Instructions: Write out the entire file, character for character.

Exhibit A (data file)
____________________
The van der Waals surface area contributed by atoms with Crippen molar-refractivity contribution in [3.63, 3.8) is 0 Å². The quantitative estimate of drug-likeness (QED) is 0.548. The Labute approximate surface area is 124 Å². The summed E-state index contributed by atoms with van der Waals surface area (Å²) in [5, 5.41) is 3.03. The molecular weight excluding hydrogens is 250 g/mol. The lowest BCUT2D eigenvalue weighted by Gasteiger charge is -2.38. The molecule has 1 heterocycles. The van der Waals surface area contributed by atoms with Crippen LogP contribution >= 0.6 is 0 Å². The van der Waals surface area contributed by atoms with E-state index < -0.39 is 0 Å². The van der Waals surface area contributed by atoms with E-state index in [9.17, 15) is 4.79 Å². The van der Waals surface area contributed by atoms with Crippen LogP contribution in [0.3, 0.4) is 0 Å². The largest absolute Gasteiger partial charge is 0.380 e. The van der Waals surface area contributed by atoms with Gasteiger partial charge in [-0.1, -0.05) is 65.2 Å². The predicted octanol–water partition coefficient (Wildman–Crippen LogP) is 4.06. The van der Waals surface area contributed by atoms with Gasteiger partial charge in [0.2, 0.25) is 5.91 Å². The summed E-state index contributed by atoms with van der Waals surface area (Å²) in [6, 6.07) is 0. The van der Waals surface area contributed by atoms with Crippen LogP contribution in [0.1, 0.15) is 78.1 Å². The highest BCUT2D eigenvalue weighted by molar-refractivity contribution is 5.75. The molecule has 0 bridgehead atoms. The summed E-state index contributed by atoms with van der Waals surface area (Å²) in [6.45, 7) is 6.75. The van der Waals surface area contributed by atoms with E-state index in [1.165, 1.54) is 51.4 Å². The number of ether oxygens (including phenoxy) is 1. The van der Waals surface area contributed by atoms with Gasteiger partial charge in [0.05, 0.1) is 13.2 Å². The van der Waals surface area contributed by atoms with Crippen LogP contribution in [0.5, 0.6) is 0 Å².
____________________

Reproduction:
The van der Waals surface area contributed by atoms with Crippen molar-refractivity contribution in [3.63, 3.8) is 0 Å². The quantitative estimate of drug-likeness (QED) is 0.548. The Labute approximate surface area is 124 Å². The summed E-state index contributed by atoms with van der Waals surface area (Å²) in [5, 5.41) is 3.03. The molecular weight excluding hydrogens is 250 g/mol. The lowest BCUT2D eigenvalue weighted by Gasteiger charge is -2.38. The molecule has 1 heterocycles. The van der Waals surface area contributed by atoms with Crippen LogP contribution >= 0.6 is 0 Å². The van der Waals surface area contributed by atoms with E-state index < -0.39 is 0 Å². The van der Waals surface area contributed by atoms with E-state index in [9.17, 15) is 4.79 Å². The van der Waals surface area contributed by atoms with Crippen LogP contribution in [0.3, 0.4) is 0 Å². The largest absolute Gasteiger partial charge is 0.380 e. The van der Waals surface area contributed by atoms with Gasteiger partial charge in [-0.1, -0.05) is 65.2 Å². The predicted octanol–water partition coefficient (Wildman–Crippen LogP) is 4.06. The van der Waals surface area contributed by atoms with Gasteiger partial charge in [0.2, 0.25) is 5.91 Å². The summed E-state index contributed by atoms with van der Waals surface area (Å²) in [6, 6.07) is 0. The van der Waals surface area contributed by atoms with Crippen LogP contribution in [0.1, 0.15) is 78.1 Å². The highest BCUT2D eigenvalue weighted by molar-refractivity contribution is 5.75. The molecule has 0 bridgehead atoms. The summed E-state index contributed by atoms with van der Waals surface area (Å²) in [6.45, 7) is 6.75. The van der Waals surface area contributed by atoms with E-state index in [1.165, 1.54) is 51.4 Å². The number of ether oxygens (including phenoxy) is 1. The van der Waals surface area contributed by atoms with Gasteiger partial charge in [0.05, 0.1) is 13.2 Å². The van der Waals surface area contributed by atoms with Crippen LogP contribution in [0.5, 0.6) is 0 Å².